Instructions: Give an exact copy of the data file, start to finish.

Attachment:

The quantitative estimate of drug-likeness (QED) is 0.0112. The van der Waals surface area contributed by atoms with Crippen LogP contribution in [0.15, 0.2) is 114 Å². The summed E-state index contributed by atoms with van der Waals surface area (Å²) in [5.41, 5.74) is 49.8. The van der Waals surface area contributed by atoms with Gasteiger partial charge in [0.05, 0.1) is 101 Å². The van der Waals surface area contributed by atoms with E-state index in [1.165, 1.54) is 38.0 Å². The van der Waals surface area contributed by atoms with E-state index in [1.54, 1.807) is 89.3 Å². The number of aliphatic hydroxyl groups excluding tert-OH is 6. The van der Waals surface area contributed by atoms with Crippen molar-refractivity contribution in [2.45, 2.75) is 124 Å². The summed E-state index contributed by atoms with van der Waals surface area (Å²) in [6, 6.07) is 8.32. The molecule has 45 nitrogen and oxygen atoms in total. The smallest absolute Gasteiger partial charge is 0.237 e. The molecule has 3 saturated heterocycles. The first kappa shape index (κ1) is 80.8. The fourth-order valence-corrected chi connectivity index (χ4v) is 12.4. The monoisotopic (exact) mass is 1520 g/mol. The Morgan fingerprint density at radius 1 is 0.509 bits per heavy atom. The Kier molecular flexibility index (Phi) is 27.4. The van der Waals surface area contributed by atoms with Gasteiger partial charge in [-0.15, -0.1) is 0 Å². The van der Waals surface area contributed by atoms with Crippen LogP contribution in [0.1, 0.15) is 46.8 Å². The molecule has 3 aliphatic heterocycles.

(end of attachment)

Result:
The quantitative estimate of drug-likeness (QED) is 0.0112. The van der Waals surface area contributed by atoms with Crippen LogP contribution in [0.15, 0.2) is 114 Å². The summed E-state index contributed by atoms with van der Waals surface area (Å²) in [5.41, 5.74) is 49.8. The van der Waals surface area contributed by atoms with Gasteiger partial charge in [0.05, 0.1) is 101 Å². The van der Waals surface area contributed by atoms with E-state index in [1.165, 1.54) is 38.0 Å². The van der Waals surface area contributed by atoms with E-state index in [1.54, 1.807) is 89.3 Å². The number of aliphatic hydroxyl groups excluding tert-OH is 6. The van der Waals surface area contributed by atoms with Crippen molar-refractivity contribution in [2.45, 2.75) is 124 Å². The summed E-state index contributed by atoms with van der Waals surface area (Å²) in [6, 6.07) is 8.32. The molecule has 45 nitrogen and oxygen atoms in total. The smallest absolute Gasteiger partial charge is 0.237 e. The molecule has 3 saturated heterocycles. The first kappa shape index (κ1) is 80.8. The fourth-order valence-corrected chi connectivity index (χ4v) is 12.4. The monoisotopic (exact) mass is 1520 g/mol. The Morgan fingerprint density at radius 1 is 0.509 bits per heavy atom. The Kier molecular flexibility index (Phi) is 27.4. The van der Waals surface area contributed by atoms with Gasteiger partial charge in [-0.15, -0.1) is 0 Å². The van der Waals surface area contributed by atoms with Crippen LogP contribution in [0.1, 0.15) is 46.8 Å². The molecule has 3 aliphatic heterocycles.